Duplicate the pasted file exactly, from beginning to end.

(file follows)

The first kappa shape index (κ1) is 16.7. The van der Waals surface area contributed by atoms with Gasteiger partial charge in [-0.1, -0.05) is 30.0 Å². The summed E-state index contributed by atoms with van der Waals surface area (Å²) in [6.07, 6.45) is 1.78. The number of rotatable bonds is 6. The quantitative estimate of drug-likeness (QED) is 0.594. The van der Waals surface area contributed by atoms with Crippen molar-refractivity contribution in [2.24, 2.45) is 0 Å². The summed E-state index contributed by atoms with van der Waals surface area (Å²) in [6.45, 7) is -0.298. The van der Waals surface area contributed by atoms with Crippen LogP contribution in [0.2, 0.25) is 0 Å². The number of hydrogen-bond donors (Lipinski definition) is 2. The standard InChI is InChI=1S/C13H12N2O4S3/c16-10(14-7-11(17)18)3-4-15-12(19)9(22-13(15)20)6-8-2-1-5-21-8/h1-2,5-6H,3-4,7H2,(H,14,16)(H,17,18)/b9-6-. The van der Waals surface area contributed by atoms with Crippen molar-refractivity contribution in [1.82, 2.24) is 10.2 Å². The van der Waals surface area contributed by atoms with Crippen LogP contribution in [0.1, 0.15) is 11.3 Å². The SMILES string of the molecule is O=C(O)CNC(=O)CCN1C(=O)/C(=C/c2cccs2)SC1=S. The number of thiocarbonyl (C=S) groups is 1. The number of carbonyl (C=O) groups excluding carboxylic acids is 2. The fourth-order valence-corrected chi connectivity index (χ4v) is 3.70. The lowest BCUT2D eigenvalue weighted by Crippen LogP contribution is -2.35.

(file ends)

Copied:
The first kappa shape index (κ1) is 16.7. The van der Waals surface area contributed by atoms with Gasteiger partial charge in [-0.1, -0.05) is 30.0 Å². The summed E-state index contributed by atoms with van der Waals surface area (Å²) in [6.07, 6.45) is 1.78. The number of rotatable bonds is 6. The quantitative estimate of drug-likeness (QED) is 0.594. The van der Waals surface area contributed by atoms with Crippen molar-refractivity contribution in [2.24, 2.45) is 0 Å². The summed E-state index contributed by atoms with van der Waals surface area (Å²) in [6.45, 7) is -0.298. The van der Waals surface area contributed by atoms with Crippen LogP contribution in [0.2, 0.25) is 0 Å². The number of hydrogen-bond donors (Lipinski definition) is 2. The standard InChI is InChI=1S/C13H12N2O4S3/c16-10(14-7-11(17)18)3-4-15-12(19)9(22-13(15)20)6-8-2-1-5-21-8/h1-2,5-6H,3-4,7H2,(H,14,16)(H,17,18)/b9-6-. The van der Waals surface area contributed by atoms with Crippen molar-refractivity contribution in [1.82, 2.24) is 10.2 Å². The van der Waals surface area contributed by atoms with Crippen LogP contribution in [0.1, 0.15) is 11.3 Å². The SMILES string of the molecule is O=C(O)CNC(=O)CCN1C(=O)/C(=C/c2cccs2)SC1=S. The number of thiocarbonyl (C=S) groups is 1. The number of carbonyl (C=O) groups excluding carboxylic acids is 2. The fourth-order valence-corrected chi connectivity index (χ4v) is 3.70. The lowest BCUT2D eigenvalue weighted by Crippen LogP contribution is -2.35.